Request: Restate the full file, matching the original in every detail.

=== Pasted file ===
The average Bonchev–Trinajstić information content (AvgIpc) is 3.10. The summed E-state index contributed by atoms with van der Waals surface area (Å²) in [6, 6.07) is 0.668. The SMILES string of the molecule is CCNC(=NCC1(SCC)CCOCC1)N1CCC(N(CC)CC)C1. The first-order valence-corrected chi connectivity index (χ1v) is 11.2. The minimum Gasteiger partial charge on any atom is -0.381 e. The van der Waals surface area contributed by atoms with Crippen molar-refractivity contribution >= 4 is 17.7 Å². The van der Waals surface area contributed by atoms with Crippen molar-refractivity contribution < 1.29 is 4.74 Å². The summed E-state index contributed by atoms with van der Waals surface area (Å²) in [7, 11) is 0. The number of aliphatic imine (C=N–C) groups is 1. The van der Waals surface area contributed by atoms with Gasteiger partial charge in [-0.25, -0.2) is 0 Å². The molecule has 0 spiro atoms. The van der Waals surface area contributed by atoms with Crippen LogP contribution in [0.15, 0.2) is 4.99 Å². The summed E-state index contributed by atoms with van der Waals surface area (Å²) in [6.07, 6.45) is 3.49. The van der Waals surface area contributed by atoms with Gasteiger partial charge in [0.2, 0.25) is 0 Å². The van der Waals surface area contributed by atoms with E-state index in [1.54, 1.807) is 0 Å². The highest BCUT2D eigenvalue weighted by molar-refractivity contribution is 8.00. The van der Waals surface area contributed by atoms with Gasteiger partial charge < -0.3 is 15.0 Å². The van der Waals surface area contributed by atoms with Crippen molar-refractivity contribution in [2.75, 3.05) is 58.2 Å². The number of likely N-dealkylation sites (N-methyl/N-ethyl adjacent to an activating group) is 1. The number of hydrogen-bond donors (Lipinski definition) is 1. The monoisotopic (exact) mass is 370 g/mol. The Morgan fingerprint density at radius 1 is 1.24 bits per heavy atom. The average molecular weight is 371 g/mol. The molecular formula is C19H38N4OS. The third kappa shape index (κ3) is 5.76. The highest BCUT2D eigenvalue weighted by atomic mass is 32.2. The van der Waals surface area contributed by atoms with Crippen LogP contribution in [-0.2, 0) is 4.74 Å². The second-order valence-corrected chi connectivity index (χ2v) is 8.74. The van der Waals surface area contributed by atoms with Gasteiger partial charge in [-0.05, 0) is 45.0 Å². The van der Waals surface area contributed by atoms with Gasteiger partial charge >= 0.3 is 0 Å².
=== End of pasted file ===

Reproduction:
The average Bonchev–Trinajstić information content (AvgIpc) is 3.10. The summed E-state index contributed by atoms with van der Waals surface area (Å²) in [6, 6.07) is 0.668. The SMILES string of the molecule is CCNC(=NCC1(SCC)CCOCC1)N1CCC(N(CC)CC)C1. The first-order valence-corrected chi connectivity index (χ1v) is 11.2. The minimum Gasteiger partial charge on any atom is -0.381 e. The van der Waals surface area contributed by atoms with Crippen molar-refractivity contribution >= 4 is 17.7 Å². The van der Waals surface area contributed by atoms with Crippen molar-refractivity contribution < 1.29 is 4.74 Å². The summed E-state index contributed by atoms with van der Waals surface area (Å²) in [7, 11) is 0. The number of aliphatic imine (C=N–C) groups is 1. The van der Waals surface area contributed by atoms with Gasteiger partial charge in [-0.25, -0.2) is 0 Å². The molecule has 0 spiro atoms. The van der Waals surface area contributed by atoms with Crippen LogP contribution in [0.15, 0.2) is 4.99 Å². The summed E-state index contributed by atoms with van der Waals surface area (Å²) in [6.07, 6.45) is 3.49. The van der Waals surface area contributed by atoms with Gasteiger partial charge in [0.2, 0.25) is 0 Å². The van der Waals surface area contributed by atoms with E-state index in [1.54, 1.807) is 0 Å². The highest BCUT2D eigenvalue weighted by molar-refractivity contribution is 8.00. The van der Waals surface area contributed by atoms with Gasteiger partial charge < -0.3 is 15.0 Å². The van der Waals surface area contributed by atoms with Crippen molar-refractivity contribution in [2.75, 3.05) is 58.2 Å². The number of likely N-dealkylation sites (N-methyl/N-ethyl adjacent to an activating group) is 1. The number of hydrogen-bond donors (Lipinski definition) is 1. The monoisotopic (exact) mass is 370 g/mol. The Morgan fingerprint density at radius 1 is 1.24 bits per heavy atom. The average molecular weight is 371 g/mol. The molecular formula is C19H38N4OS. The third kappa shape index (κ3) is 5.76. The highest BCUT2D eigenvalue weighted by atomic mass is 32.2. The van der Waals surface area contributed by atoms with Crippen LogP contribution in [-0.2, 0) is 4.74 Å². The second-order valence-corrected chi connectivity index (χ2v) is 8.74. The van der Waals surface area contributed by atoms with Gasteiger partial charge in [-0.05, 0) is 45.0 Å². The van der Waals surface area contributed by atoms with Gasteiger partial charge >= 0.3 is 0 Å².